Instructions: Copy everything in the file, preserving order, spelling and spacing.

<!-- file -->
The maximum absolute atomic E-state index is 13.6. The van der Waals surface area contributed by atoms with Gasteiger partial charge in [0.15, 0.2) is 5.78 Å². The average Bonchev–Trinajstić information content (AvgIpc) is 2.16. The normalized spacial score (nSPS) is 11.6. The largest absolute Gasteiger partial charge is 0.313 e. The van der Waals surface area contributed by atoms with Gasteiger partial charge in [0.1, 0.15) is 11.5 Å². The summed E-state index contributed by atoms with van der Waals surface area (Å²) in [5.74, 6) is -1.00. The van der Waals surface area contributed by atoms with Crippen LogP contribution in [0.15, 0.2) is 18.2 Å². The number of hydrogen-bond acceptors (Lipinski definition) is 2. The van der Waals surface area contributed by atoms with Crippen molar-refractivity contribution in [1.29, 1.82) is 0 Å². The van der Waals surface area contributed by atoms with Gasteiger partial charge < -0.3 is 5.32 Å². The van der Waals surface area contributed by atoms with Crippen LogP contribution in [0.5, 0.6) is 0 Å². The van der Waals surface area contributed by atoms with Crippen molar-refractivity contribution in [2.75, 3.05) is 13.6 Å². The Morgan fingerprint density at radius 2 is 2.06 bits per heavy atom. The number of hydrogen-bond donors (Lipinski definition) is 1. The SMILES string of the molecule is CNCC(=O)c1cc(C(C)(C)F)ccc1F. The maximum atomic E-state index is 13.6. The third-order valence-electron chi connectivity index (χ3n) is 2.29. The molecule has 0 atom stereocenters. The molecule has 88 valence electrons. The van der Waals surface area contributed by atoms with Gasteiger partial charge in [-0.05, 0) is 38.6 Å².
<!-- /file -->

The maximum absolute atomic E-state index is 13.6. The van der Waals surface area contributed by atoms with Gasteiger partial charge in [0.15, 0.2) is 5.78 Å². The average Bonchev–Trinajstić information content (AvgIpc) is 2.16. The normalized spacial score (nSPS) is 11.6. The largest absolute Gasteiger partial charge is 0.313 e. The van der Waals surface area contributed by atoms with Gasteiger partial charge in [0.1, 0.15) is 11.5 Å². The summed E-state index contributed by atoms with van der Waals surface area (Å²) in [5.74, 6) is -1.00. The van der Waals surface area contributed by atoms with Crippen LogP contribution in [0.15, 0.2) is 18.2 Å². The number of hydrogen-bond acceptors (Lipinski definition) is 2. The van der Waals surface area contributed by atoms with Crippen molar-refractivity contribution in [1.29, 1.82) is 0 Å². The van der Waals surface area contributed by atoms with Gasteiger partial charge < -0.3 is 5.32 Å². The van der Waals surface area contributed by atoms with Crippen LogP contribution in [0.5, 0.6) is 0 Å². The van der Waals surface area contributed by atoms with Crippen molar-refractivity contribution in [2.75, 3.05) is 13.6 Å². The Morgan fingerprint density at radius 2 is 2.06 bits per heavy atom. The number of hydrogen-bond donors (Lipinski definition) is 1. The SMILES string of the molecule is CNCC(=O)c1cc(C(C)(C)F)ccc1F. The maximum atomic E-state index is 13.6. The third-order valence-electron chi connectivity index (χ3n) is 2.29. The molecule has 0 atom stereocenters. The molecule has 88 valence electrons. The van der Waals surface area contributed by atoms with Gasteiger partial charge in [-0.05, 0) is 38.6 Å².